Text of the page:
Winter Adds to Pier Pressure
With fall in the air and temperatures beginning to drop, Navy Pier is beginning to brace itself for the long winter ahead. "It's gonna be a hard time for us," says Keith Malick, assistant general manager in charge of marketing and entertainment at the pier. Malick, whose resume includes ten years at the Walt Disney Company in Orlando, Florida, admits the pier isn't likely to draw the huge numbers of visitors it did during last summer's record-breaking heat wave. Though he doesn't know exactly how many people visited the pier over the summer--theme parks can count ticket stubs, but Navy Pier has no admission fee--he does know that 500,000 people have paid $2 to ride the Ferris wheel since it opened in late June.
The pier's marketing manager also has no real sense of how many locals have visited the pier and how many tourists. "We are still trying to find out who our 'real' guest is," says Malick. (No doubt because of his many years at Disney, Malick invariably refers to pier visitors as "guests.") "A certain number of people go once because it's new, and they just want to see what's there," says Malick, who'll soon begin passing out surveys to collect some hard data about who's coming to the pier, why they're coming, and what they think of the facility.
In the meantime Malick isn't assuming Chicagoans will come to the pier during the bleakest winter months just because it's there; he's planning to make the $190-million complex a desirable destination regardless of the weather. The Chicago Children's Museum, which opens its new facility this weekend, and the Imax movie theater in the Family Pavilion will provide ongoing reasons to visit. Though the Ferris wheel will shut down for the winter on Halloween, an ice rink adjacent to it opens November 18, and Malick is organizing a series of festivals to keep Chicagoans interested in the pier. "We're going to need a certain amount of traffic for the restaurants and retail tenants," he says, adding, "This will be an event-driven marketing plan." In addition to a Halloween festival and a so-called heritage festival, which will spotlight entertainment from many of the city's neighborhoods, he plans to stage a country fair in the pier's exhibition halls and to cover the pier in lights around the holidays, to match those along North Michigan Avenue. Malick is also scheduling concerts; throughout the winter the Navy Pier Pops Orchestra will perform in the grand ballroom at the pier's east end.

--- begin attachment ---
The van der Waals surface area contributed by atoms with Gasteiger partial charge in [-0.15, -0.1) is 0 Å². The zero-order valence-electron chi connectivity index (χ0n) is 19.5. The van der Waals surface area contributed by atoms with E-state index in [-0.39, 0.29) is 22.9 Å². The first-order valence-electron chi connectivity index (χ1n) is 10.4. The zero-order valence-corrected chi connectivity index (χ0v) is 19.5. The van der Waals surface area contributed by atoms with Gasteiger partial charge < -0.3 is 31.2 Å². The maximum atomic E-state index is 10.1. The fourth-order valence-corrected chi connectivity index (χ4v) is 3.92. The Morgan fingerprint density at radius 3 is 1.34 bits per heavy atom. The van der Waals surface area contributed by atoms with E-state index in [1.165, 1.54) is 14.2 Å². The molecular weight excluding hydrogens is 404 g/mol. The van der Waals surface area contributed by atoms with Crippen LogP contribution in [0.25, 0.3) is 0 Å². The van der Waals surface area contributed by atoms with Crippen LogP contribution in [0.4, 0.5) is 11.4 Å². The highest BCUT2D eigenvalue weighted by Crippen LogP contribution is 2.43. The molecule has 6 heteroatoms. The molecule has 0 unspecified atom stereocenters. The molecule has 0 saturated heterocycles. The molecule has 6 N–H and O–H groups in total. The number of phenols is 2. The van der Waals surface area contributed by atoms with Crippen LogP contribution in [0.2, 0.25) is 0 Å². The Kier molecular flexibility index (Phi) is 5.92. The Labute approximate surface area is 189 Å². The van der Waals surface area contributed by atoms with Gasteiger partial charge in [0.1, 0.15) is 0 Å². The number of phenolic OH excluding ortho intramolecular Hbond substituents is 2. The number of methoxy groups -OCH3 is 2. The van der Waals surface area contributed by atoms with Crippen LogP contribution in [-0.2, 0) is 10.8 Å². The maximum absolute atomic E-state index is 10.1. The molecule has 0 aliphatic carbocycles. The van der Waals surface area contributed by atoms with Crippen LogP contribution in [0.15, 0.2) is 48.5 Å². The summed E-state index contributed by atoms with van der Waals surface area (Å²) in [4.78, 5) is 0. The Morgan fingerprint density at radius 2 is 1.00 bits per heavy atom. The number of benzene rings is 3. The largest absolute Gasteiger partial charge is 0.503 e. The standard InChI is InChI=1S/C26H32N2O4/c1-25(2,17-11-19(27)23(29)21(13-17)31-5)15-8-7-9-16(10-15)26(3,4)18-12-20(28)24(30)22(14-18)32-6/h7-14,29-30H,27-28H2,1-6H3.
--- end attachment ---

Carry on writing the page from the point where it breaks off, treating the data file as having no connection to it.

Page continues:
Restaurateurs and retailers who've invested, along with the city and the state, in Navy Pier are watching what Malick does with great interest. "The pier is still a work in progress," says Joe Carlucci, who opened a Charlie's Ale House on the pier in July. Carlucci says he's been serving as many as 300 lunches a day in recent weeks, mostly to Loop business types. Cathy Newton, the proprietor of Widow Newton's Tavern, says "We're getting a lot of neighborhood residents." But the winter will undoubtedly prove more of a struggle for the eclectic mix of retailers who are selling everything from sunglasses to stuffed animals to Illinois-made handcrafts in the Family Pavilion at the entrance to the pier. Barbara's Bookstore opened a small store on the pier this summer, and Pat Peterson, who resigned last Friday as Barbara's general manager, says retailers there harbor no illusions about the winter ahead: "None of us came here expecting to make our profit based on business during the winter months."
Joffrey Chicago Touches Down
Most of the 30 dancers who will henceforth be known as the Joffrey Ballet of Chicago arrived at O'Hare International Airport last Friday afternoon. A "welcome weekend" of activities for the dancers and their artistic director Gerald Arpino included dinners at Tuttaposto and the Big Bowl Cafe, a boat ride on the Chicago River, and a tour around the Loop on the el. Before their first day of rehearsals on Tuesday, the dancers also got their own private tour of the Art Institute's Monet exhibition. Since the Joffrey's offices and rehearsal facilities at 70 E. Lake won't be ready until November, the company will rehearse at the Chicago Academy for the Arts, 1010 W. Chicago.
Rosemont Theatre: Same Old Song and Dance
The new Rosemont Theatre officially opens Thursday, October 12, with a weekend of Barry Manilow concerts, to be followed later in the month by a weeklong run of Cats. Tried-and-true shows are likely to be the only ones presented at the Rosemont, at least as long as New York-based Pace Theatricals is managing and booking the theater. Even though Pace and Fox Theatricals are coproducing the current national tour of the musical thriller Jekyll & Hyde, Pace opted to bypass the 4,200-seat Rosemont and book the show into the 2,000-seat Shubert Theatre downtown. Pace's Gary Gunas says the decision was based in large part on a concern that the unfamiliar new musical might wind up playing to a lot of empty seats at the Rosemont. "We felt it might be overreaching to put it in there," says Gunas, adding that the show isn't touring with the kind of star who generates big box office. Jekyll & Hyde is scheduled to run at the Shubert January 16 through 28.
Art accompanying story in printed newspaper (not available in this archive): photo/Yael Routtenberg.